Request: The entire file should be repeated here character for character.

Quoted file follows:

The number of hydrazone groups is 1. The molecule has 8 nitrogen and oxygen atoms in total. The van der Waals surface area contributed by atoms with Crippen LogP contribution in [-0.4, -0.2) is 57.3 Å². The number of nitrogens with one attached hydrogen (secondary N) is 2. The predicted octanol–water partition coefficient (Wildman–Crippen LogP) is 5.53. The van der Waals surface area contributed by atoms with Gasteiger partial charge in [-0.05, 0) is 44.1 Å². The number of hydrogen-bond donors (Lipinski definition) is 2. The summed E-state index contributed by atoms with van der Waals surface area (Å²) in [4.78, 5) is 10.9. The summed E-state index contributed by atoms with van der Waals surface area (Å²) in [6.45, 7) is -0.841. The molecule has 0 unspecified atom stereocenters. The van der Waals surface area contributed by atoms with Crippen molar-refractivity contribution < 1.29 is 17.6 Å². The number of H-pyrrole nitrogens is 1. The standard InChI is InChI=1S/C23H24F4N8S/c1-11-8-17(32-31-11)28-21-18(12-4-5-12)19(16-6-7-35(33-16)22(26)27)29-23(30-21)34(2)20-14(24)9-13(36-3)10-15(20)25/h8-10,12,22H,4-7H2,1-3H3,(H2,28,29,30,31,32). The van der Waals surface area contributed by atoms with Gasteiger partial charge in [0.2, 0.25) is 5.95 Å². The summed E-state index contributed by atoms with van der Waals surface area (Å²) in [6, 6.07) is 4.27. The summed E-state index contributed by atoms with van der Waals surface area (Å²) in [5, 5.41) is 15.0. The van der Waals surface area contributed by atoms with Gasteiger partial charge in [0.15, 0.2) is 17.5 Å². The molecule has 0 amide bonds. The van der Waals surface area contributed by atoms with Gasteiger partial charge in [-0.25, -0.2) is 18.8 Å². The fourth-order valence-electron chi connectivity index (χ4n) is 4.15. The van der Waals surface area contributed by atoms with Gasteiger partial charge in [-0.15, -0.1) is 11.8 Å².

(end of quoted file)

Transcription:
The number of hydrazone groups is 1. The molecule has 8 nitrogen and oxygen atoms in total. The van der Waals surface area contributed by atoms with Crippen LogP contribution in [-0.4, -0.2) is 57.3 Å². The number of nitrogens with one attached hydrogen (secondary N) is 2. The predicted octanol–water partition coefficient (Wildman–Crippen LogP) is 5.53. The van der Waals surface area contributed by atoms with Gasteiger partial charge in [-0.05, 0) is 44.1 Å². The number of hydrogen-bond donors (Lipinski definition) is 2. The summed E-state index contributed by atoms with van der Waals surface area (Å²) in [4.78, 5) is 10.9. The summed E-state index contributed by atoms with van der Waals surface area (Å²) in [6.45, 7) is -0.841. The molecule has 0 unspecified atom stereocenters. The van der Waals surface area contributed by atoms with Crippen molar-refractivity contribution < 1.29 is 17.6 Å². The number of H-pyrrole nitrogens is 1. The standard InChI is InChI=1S/C23H24F4N8S/c1-11-8-17(32-31-11)28-21-18(12-4-5-12)19(16-6-7-35(33-16)22(26)27)29-23(30-21)34(2)20-14(24)9-13(36-3)10-15(20)25/h8-10,12,22H,4-7H2,1-3H3,(H2,28,29,30,31,32). The van der Waals surface area contributed by atoms with Gasteiger partial charge in [0.2, 0.25) is 5.95 Å². The summed E-state index contributed by atoms with van der Waals surface area (Å²) in [6, 6.07) is 4.27. The summed E-state index contributed by atoms with van der Waals surface area (Å²) in [5, 5.41) is 15.0. The van der Waals surface area contributed by atoms with Gasteiger partial charge in [0.15, 0.2) is 17.5 Å². The molecule has 0 amide bonds. The van der Waals surface area contributed by atoms with Gasteiger partial charge in [-0.25, -0.2) is 18.8 Å². The fourth-order valence-electron chi connectivity index (χ4n) is 4.15. The van der Waals surface area contributed by atoms with Gasteiger partial charge in [-0.15, -0.1) is 11.8 Å².